In 2005, Henry Ford further strengthened its commitment to Detroit by opening the $8.2 million, 80,000-square-foot Henry Ford Medical Center in the beautiful, renovated space at New Center One; and the $1.4 million Henry Ford Medical Center - Harbortown, on East Jefferson Avenue, in the Harbortown retail center in Detroit.
In the fall of 2005, Henry Ford Health System broke ground for the new $310 million, 300-bed Henry Ford West Bloomfield Hospital, which opened in March 2009. The new hospital was attached to the existing Henry Ford medical center which opened in 1975. When the hospital opened, it was staffed by 2,300 medical professionals, utilizing the most advanced technology available in healthcare. The hospital offers full-service medical and surgical services that include the following specialties: orthopedics, obstetrics and gynecology, neurosurgery and back surgery, cardiovascular services, women's health, cancer services and emergency care.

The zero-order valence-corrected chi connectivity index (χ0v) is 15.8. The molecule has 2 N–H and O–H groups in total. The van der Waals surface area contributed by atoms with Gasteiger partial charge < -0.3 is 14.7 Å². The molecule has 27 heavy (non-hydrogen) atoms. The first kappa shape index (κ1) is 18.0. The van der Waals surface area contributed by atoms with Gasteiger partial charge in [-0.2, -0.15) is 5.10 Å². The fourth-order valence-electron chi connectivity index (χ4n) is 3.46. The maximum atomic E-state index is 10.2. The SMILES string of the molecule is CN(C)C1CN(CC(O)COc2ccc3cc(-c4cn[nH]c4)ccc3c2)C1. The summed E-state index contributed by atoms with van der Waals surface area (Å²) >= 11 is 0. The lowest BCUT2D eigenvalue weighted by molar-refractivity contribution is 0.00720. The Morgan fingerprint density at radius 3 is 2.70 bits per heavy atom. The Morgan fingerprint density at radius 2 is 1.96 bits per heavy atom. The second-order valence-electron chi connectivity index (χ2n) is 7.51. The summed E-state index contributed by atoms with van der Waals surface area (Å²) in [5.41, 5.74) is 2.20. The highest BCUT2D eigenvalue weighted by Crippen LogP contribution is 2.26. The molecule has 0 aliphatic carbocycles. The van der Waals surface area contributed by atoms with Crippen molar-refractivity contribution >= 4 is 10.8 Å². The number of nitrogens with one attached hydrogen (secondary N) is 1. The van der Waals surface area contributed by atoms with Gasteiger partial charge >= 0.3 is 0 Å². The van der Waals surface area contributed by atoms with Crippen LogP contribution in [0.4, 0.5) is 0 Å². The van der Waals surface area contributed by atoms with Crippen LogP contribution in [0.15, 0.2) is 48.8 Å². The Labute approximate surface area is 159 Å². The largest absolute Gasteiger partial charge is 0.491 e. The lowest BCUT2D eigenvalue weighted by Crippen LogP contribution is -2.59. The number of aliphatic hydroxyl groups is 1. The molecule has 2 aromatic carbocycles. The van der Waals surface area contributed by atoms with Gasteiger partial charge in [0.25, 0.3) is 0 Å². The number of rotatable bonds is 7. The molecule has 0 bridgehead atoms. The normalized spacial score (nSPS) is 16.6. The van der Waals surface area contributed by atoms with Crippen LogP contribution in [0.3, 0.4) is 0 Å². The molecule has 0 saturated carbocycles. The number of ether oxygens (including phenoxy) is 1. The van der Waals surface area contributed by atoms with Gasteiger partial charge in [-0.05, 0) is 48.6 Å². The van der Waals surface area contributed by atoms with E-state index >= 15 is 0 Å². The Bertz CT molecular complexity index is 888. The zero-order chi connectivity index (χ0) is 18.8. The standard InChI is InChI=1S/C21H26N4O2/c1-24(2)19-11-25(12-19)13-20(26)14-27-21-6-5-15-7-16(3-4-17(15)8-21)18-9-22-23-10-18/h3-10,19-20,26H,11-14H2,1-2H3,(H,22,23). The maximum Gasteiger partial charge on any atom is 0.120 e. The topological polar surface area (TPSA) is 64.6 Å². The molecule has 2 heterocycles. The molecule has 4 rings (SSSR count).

Today, more than 1,100 physicians in more than 40 specialties staff the Henry Ford Hospital and 27 Henry Ford Medical Centers. These sites and five other hospitals, several special programs and centers, and Michigan's largest mixed model managed care plan (HAP) allow the Henry Ford Health System to handle 3.2 million patient visits annually. Each year, Henry Ford Health System providers perform more than 88,800 ambulatory surgery procedures and nearly 89,000 patients are admitted to HFHS hospitals. Henry Ford records $4.52 billion in revenues annually while providing $314 million in uncompensated care (2013).
With more than 15,000 employees, Henry Ford Health System is one of the largest employers in the state. These employees and physicians take seriously the Henry Ford Health System's mission to provide exceptional quality, cost effective care strengthened by education and research, carrying on the traditions of the founder and the original staff of the Henry Ford Hospital.
Photos: © Property of Henry Ford Health System Conrad R. Lam Archives, All Rights Reserved